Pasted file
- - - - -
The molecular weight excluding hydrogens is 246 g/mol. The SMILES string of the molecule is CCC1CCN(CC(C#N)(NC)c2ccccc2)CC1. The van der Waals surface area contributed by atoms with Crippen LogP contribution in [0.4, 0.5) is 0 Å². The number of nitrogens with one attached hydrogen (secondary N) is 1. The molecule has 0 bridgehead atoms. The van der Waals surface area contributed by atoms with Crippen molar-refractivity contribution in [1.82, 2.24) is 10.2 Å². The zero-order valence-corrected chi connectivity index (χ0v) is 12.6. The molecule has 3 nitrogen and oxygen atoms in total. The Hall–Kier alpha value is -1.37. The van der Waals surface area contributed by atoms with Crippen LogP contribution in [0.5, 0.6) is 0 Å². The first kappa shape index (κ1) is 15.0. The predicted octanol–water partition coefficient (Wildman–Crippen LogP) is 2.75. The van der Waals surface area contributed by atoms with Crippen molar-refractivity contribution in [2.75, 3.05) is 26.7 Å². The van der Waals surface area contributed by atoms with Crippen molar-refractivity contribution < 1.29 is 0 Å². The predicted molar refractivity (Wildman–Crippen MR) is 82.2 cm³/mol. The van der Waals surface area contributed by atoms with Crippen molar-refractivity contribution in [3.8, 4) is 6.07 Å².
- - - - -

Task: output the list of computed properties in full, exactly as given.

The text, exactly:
The molecular weight excluding hydrogens is 246 g/mol. The SMILES string of the molecule is CCC1CCN(CC(C#N)(NC)c2ccccc2)CC1. The van der Waals surface area contributed by atoms with Crippen LogP contribution in [0.4, 0.5) is 0 Å². The number of nitrogens with one attached hydrogen (secondary N) is 1. The molecule has 0 bridgehead atoms. The van der Waals surface area contributed by atoms with Crippen molar-refractivity contribution in [1.82, 2.24) is 10.2 Å². The zero-order valence-corrected chi connectivity index (χ0v) is 12.6. The molecule has 3 nitrogen and oxygen atoms in total. The Hall–Kier alpha value is -1.37. The van der Waals surface area contributed by atoms with Crippen LogP contribution in [0.5, 0.6) is 0 Å². The first kappa shape index (κ1) is 15.0. The predicted octanol–water partition coefficient (Wildman–Crippen LogP) is 2.75. The van der Waals surface area contributed by atoms with Crippen molar-refractivity contribution in [2.75, 3.05) is 26.7 Å². The van der Waals surface area contributed by atoms with Crippen molar-refractivity contribution < 1.29 is 0 Å². The predicted molar refractivity (Wildman–Crippen MR) is 82.2 cm³/mol. The van der Waals surface area contributed by atoms with Crippen molar-refractivity contribution in [3.8, 4) is 6.07 Å².